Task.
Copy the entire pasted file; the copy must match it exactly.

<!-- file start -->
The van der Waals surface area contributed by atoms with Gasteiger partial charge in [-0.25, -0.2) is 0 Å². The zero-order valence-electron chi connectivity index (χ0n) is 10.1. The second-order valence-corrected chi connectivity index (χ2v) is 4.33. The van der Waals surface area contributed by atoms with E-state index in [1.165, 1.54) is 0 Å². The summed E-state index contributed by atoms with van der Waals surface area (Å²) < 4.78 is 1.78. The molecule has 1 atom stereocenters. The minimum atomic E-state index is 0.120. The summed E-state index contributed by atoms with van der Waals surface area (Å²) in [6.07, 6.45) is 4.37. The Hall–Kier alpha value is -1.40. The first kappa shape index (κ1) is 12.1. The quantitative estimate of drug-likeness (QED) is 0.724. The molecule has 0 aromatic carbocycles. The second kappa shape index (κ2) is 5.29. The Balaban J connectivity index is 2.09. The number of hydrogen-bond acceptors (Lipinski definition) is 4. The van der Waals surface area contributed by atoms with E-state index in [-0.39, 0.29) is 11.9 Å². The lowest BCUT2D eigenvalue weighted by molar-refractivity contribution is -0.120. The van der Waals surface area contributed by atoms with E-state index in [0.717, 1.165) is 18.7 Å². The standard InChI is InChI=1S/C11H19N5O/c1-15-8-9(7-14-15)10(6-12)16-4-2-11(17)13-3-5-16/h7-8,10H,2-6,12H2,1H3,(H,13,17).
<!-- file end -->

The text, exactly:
The van der Waals surface area contributed by atoms with Gasteiger partial charge in [-0.25, -0.2) is 0 Å². The zero-order valence-electron chi connectivity index (χ0n) is 10.1. The second-order valence-corrected chi connectivity index (χ2v) is 4.33. The van der Waals surface area contributed by atoms with E-state index in [1.165, 1.54) is 0 Å². The summed E-state index contributed by atoms with van der Waals surface area (Å²) < 4.78 is 1.78. The molecule has 1 atom stereocenters. The minimum atomic E-state index is 0.120. The summed E-state index contributed by atoms with van der Waals surface area (Å²) in [6.07, 6.45) is 4.37. The Hall–Kier alpha value is -1.40. The first kappa shape index (κ1) is 12.1. The quantitative estimate of drug-likeness (QED) is 0.724. The molecule has 0 aromatic carbocycles. The second kappa shape index (κ2) is 5.29. The Balaban J connectivity index is 2.09. The number of hydrogen-bond acceptors (Lipinski definition) is 4. The van der Waals surface area contributed by atoms with E-state index in [-0.39, 0.29) is 11.9 Å². The lowest BCUT2D eigenvalue weighted by molar-refractivity contribution is -0.120. The van der Waals surface area contributed by atoms with E-state index in [0.717, 1.165) is 18.7 Å². The standard InChI is InChI=1S/C11H19N5O/c1-15-8-9(7-14-15)10(6-12)16-4-2-11(17)13-3-5-16/h7-8,10H,2-6,12H2,1H3,(H,13,17).